Shuswap Reining Horse Clinic helps study action photography – Salmon Arm Observer

By Noreen Sadiwynk,

Shuswap Photo Arts Club

A family farm in Salmon Arm, where bison are raised, was the recent site of a reining clinic for performance horses.

Instructor Whitney Watson-Wilson, a world-class medalist with a degree in Equine Science in Western Riding (among her many credentials), has many years of experience with rein cow horses. Reining is often described as a Western form of dressage riding. This clinic teaches the horse and rider several skills such as circles, spins and stops, all while the horse is galloping or cantering.

At the clinic, horse and rider had the opportunity to train with a live animal, as shown in the attached photo. We see Whitney on his horse driving the bison calf away from the center of the large arena.

I chose to use my Canon 90D SLR and an 18-135mm 3.5-5.6 zoom. This allowed me to zoom in and out as subjects moved around the arena, keeping them in view at all times.

I used a “continuous focus” setting, so I didn’t have to refocus as they moved or moved away from the camera. Setting my camera to take multiple photos allowed me to take multiple burst photos, which gave me several creative shots for the post-editing process. Keep in mind that choosing a unique camera position can often create more interest or greater impact for your shot. Some of my favorite photos of the horse and bison were taken from ground level. However, one of my biggest challenges was having to shoot through a metal tube fence structure. Imagine staying alert enough to get that unique shot, as the bison and horse galloped around the arena in front of you.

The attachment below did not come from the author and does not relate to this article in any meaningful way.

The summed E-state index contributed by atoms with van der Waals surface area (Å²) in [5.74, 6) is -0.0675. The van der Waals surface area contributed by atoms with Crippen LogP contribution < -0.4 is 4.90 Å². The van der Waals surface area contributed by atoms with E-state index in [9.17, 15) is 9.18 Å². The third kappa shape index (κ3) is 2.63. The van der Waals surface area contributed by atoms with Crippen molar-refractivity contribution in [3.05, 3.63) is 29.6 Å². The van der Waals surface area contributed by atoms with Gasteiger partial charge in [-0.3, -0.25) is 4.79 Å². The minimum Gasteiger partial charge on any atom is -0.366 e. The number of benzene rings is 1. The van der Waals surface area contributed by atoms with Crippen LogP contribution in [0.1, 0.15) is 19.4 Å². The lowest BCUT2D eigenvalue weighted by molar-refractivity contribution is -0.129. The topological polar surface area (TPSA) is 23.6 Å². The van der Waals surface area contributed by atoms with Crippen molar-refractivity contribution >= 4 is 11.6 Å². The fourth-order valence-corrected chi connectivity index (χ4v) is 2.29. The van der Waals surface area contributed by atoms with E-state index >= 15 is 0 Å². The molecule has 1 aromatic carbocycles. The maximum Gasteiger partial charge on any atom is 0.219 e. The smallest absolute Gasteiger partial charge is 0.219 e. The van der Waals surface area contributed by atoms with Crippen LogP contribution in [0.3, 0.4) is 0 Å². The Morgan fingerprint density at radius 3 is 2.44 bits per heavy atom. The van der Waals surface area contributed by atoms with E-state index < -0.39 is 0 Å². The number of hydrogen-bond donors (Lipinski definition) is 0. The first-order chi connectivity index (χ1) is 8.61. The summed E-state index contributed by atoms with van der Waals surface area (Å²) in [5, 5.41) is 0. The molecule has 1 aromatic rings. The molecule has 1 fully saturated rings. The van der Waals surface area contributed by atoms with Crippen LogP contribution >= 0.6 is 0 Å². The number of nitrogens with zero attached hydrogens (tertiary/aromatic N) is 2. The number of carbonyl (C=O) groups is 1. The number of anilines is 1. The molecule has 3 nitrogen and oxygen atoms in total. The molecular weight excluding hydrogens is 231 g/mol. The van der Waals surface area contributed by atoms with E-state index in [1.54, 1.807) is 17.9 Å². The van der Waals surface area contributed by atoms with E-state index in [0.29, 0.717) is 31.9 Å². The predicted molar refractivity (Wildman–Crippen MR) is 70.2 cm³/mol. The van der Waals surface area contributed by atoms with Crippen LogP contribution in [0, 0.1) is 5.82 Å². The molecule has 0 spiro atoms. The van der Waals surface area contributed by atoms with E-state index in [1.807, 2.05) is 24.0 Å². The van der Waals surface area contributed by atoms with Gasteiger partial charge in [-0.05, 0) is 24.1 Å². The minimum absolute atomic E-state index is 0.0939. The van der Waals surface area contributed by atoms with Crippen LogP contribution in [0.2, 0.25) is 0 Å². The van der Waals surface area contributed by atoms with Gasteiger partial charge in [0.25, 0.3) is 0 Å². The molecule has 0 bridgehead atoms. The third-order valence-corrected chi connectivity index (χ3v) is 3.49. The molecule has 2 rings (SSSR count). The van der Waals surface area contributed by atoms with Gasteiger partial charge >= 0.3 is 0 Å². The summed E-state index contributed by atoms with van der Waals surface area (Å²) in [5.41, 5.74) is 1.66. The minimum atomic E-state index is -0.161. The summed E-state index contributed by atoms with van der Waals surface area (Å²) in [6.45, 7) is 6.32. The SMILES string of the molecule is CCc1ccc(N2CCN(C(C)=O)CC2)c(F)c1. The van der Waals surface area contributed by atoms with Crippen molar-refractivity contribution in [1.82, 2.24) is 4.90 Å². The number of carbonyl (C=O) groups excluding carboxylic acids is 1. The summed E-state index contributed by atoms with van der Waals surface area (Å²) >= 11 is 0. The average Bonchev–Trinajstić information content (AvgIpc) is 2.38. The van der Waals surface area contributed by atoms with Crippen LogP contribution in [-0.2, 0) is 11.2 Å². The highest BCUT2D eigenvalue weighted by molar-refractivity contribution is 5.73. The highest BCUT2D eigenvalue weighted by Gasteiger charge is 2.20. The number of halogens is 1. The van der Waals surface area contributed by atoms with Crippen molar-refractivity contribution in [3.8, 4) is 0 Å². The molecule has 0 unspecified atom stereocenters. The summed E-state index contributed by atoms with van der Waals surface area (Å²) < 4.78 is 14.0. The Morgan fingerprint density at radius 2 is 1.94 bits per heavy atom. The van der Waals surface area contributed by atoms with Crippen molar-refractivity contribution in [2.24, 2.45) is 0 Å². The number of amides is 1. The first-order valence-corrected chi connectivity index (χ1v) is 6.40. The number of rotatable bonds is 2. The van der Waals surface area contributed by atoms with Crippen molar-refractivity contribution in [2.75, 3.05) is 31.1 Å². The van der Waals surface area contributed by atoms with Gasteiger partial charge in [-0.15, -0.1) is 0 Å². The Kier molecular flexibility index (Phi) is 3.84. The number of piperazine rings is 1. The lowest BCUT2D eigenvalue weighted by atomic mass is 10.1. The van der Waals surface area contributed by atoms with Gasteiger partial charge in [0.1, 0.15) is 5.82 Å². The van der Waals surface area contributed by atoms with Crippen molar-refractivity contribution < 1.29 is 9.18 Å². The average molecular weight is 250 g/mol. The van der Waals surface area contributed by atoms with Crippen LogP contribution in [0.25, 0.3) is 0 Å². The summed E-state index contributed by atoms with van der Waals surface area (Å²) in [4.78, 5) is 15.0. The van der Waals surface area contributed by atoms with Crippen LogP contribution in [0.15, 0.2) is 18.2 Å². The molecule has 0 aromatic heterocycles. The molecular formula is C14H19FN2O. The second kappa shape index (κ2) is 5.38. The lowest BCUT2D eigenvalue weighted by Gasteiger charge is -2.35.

It should be noted that one of the biggest concerns in action photography is initially noticing how much background clutter you will need to avoid. Arrive on the scene early enough to find your location, the one with the best background for your images, while keeping ever-changing lighting conditions in mind.

I used the raw format to allow more freedom in post-editing. To freeze the action and ensure that my photos would be sharp, I selected aperture priority and an ISO sensitivity between 640 and 1000. In post-production, there would only be a few adjustments to be made. , mostly cropping.

At our Shuswap Photo Arts Club meeting, we dedicate time to topics such as action photography, macro, portraiture, night photography and many more. We often invite guest speakers, organize workshops and occasionally organize field trips. The exciting CAPA (Canadian Photographic Art Association) competitions are also open to club members. Join us and decide what type of photographer you are.

Don’t forget to enter your photos at the Salmon Arm Fall Fair this fall. Photos taken with a cell phone are acceptable.

To learn more, visit or email [email protected] Meetings are held the 2nd and 4th Mondays of the month, from September to May.

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